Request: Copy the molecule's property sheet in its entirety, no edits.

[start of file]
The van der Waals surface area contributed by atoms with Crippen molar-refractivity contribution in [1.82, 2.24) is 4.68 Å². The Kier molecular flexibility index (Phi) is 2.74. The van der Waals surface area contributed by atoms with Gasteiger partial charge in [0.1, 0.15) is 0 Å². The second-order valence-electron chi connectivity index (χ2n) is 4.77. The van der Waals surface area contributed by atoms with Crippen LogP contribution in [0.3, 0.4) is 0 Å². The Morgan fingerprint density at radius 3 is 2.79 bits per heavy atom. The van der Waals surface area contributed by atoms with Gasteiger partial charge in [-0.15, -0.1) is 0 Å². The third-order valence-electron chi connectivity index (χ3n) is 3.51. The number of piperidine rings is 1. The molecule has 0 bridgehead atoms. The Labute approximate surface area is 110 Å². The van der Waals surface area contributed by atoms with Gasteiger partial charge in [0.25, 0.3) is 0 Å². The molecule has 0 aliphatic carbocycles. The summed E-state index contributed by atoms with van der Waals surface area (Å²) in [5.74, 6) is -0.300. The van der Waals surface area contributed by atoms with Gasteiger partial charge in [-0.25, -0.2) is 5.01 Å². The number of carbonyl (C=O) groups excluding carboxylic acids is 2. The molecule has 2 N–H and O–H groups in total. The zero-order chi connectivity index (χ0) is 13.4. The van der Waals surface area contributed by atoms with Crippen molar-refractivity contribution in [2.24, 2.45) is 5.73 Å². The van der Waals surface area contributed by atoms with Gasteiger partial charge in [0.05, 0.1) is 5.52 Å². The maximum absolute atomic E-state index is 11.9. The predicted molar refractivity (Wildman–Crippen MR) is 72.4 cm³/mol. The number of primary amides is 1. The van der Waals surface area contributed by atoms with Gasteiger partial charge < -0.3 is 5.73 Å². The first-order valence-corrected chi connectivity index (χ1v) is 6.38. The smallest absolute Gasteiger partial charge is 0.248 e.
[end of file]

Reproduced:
The van der Waals surface area contributed by atoms with Crippen molar-refractivity contribution in [1.82, 2.24) is 4.68 Å². The Kier molecular flexibility index (Phi) is 2.74. The van der Waals surface area contributed by atoms with Gasteiger partial charge in [0.1, 0.15) is 0 Å². The second-order valence-electron chi connectivity index (χ2n) is 4.77. The van der Waals surface area contributed by atoms with Crippen LogP contribution in [0.3, 0.4) is 0 Å². The Morgan fingerprint density at radius 3 is 2.79 bits per heavy atom. The van der Waals surface area contributed by atoms with Gasteiger partial charge in [-0.15, -0.1) is 0 Å². The third-order valence-electron chi connectivity index (χ3n) is 3.51. The number of piperidine rings is 1. The molecule has 0 bridgehead atoms. The Labute approximate surface area is 110 Å². The van der Waals surface area contributed by atoms with Gasteiger partial charge in [0.25, 0.3) is 0 Å². The molecule has 0 aliphatic carbocycles. The summed E-state index contributed by atoms with van der Waals surface area (Å²) in [5.74, 6) is -0.300. The van der Waals surface area contributed by atoms with Gasteiger partial charge in [-0.25, -0.2) is 5.01 Å². The number of carbonyl (C=O) groups excluding carboxylic acids is 2. The molecule has 2 N–H and O–H groups in total. The zero-order chi connectivity index (χ0) is 13.4. The van der Waals surface area contributed by atoms with Crippen molar-refractivity contribution in [2.24, 2.45) is 5.73 Å². The van der Waals surface area contributed by atoms with Gasteiger partial charge in [0.05, 0.1) is 5.52 Å². The maximum absolute atomic E-state index is 11.9. The predicted molar refractivity (Wildman–Crippen MR) is 72.4 cm³/mol. The number of primary amides is 1. The van der Waals surface area contributed by atoms with Gasteiger partial charge < -0.3 is 5.73 Å². The first-order valence-corrected chi connectivity index (χ1v) is 6.38. The smallest absolute Gasteiger partial charge is 0.248 e.